This will involve talks, but mainly demonstrations using objects, video of me drawing, photos and video of various faces to illustrate points (I may rope my friends into being models!), as well as written materials to support the lessons.
6) If your eCourse was a person, how would you describe its PERSONALITY or VIBES?
It provides clear direction and opens the door to new worlds of drawing and creativity, in a lively and fun way.January 24, 2016 at 6:26 pm #13126
WooHoo! This sounds really great, JoAnn. I think you are going to zip up this mountain. Thanks for calling to check on our meeting today, too!January 24, 2016 at 6:31 pm #13129
Brilliant @joannturnip! Sign me up when it’s launched. This is going to be so fun to go through. I love the ‘Transformation” of becoming more empathic because of enhancing our ability to be more observant. This is going to be a great course. Way to go with all this clarity!January 26, 2016 at 7:33 pm #13799
“Drawing You, Drawing Me: An Introduction to . . . .”January 26, 2016 at 10:41 pm #13842
Oh Oh Oh @JoAnnTurnip, Deb @robson just gave me an idea!!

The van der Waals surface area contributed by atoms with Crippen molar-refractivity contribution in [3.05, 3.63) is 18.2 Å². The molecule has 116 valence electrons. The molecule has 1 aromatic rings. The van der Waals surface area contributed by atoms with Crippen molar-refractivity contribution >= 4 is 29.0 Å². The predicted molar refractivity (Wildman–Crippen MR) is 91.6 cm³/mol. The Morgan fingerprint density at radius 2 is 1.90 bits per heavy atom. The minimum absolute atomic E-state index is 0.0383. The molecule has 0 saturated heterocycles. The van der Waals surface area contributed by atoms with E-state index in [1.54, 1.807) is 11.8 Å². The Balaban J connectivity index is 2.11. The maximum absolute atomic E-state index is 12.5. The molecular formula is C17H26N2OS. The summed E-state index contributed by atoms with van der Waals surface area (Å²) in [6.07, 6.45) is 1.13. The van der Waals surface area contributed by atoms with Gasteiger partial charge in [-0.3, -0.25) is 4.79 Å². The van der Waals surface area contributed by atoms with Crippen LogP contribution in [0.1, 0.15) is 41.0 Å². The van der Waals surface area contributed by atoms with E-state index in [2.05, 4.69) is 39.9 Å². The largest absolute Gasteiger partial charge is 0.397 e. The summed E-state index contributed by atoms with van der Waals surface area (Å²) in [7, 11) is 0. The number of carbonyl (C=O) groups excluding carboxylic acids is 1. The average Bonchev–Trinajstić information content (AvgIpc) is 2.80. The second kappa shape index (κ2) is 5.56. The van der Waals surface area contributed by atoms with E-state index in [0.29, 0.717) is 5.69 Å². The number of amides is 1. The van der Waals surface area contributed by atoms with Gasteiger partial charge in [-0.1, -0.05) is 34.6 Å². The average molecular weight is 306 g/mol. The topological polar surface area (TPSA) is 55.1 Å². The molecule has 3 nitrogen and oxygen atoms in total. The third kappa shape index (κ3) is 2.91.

You could partner participants up for a project and they have to send each other a picture of themselves and draw each other’s faces. I think this’d be a really cool engagement tool and fun for participants to do.January 27, 2016 at 9:15 am #13918
MOST amusing idea, Bradley. I wouldn’t have thought of it because most of my drawing (and all of the humans) has been from life. But no reason not to try this.January 27, 2016 at 1:49 pm #13952
That’s a really good idea, Brad!
I’ve been working on this idea as a self-contained course with no live participation, but that presents its own problems. This idea will definitely go into my folder of thoughts on how to set this up.
Many people use photographs as a basis for drawing, and I’d already thought of getting friends to pose for a series of photos or video just so students can see what happens as the same face goes from facing the viewer to 3/4 to profile, and how they need to adjust and look at foreshortening.